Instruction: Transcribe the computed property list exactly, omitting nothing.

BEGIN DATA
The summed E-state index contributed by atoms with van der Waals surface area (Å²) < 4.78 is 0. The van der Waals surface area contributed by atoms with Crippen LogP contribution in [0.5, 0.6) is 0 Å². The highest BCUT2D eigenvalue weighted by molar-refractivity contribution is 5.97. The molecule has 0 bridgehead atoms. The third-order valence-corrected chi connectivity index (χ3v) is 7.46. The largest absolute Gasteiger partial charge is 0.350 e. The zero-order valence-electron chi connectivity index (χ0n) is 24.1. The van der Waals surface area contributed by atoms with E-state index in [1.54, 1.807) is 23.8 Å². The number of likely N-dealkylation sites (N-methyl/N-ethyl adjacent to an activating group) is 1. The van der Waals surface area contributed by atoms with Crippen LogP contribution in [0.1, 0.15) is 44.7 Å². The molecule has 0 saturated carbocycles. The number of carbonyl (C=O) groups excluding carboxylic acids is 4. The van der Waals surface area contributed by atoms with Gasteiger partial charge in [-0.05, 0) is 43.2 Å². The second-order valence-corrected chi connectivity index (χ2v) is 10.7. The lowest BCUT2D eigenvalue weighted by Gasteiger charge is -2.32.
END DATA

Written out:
The summed E-state index contributed by atoms with van der Waals surface area (Å²) < 4.78 is 0. The van der Waals surface area contributed by atoms with Crippen LogP contribution in [0.5, 0.6) is 0 Å². The highest BCUT2D eigenvalue weighted by molar-refractivity contribution is 5.97. The molecule has 0 bridgehead atoms. The third-order valence-corrected chi connectivity index (χ3v) is 7.46. The largest absolute Gasteiger partial charge is 0.350 e. The zero-order valence-electron chi connectivity index (χ0n) is 24.1. The van der Waals surface area contributed by atoms with E-state index in [1.54, 1.807) is 23.8 Å². The number of likely N-dealkylation sites (N-methyl/N-ethyl adjacent to an activating group) is 1. The van der Waals surface area contributed by atoms with Crippen LogP contribution in [0.1, 0.15) is 44.7 Å². The molecule has 0 saturated carbocycles. The number of carbonyl (C=O) groups excluding carboxylic acids is 4. The van der Waals surface area contributed by atoms with Gasteiger partial charge in [-0.05, 0) is 43.2 Å². The second-order valence-corrected chi connectivity index (χ2v) is 10.7. The lowest BCUT2D eigenvalue weighted by Gasteiger charge is -2.32.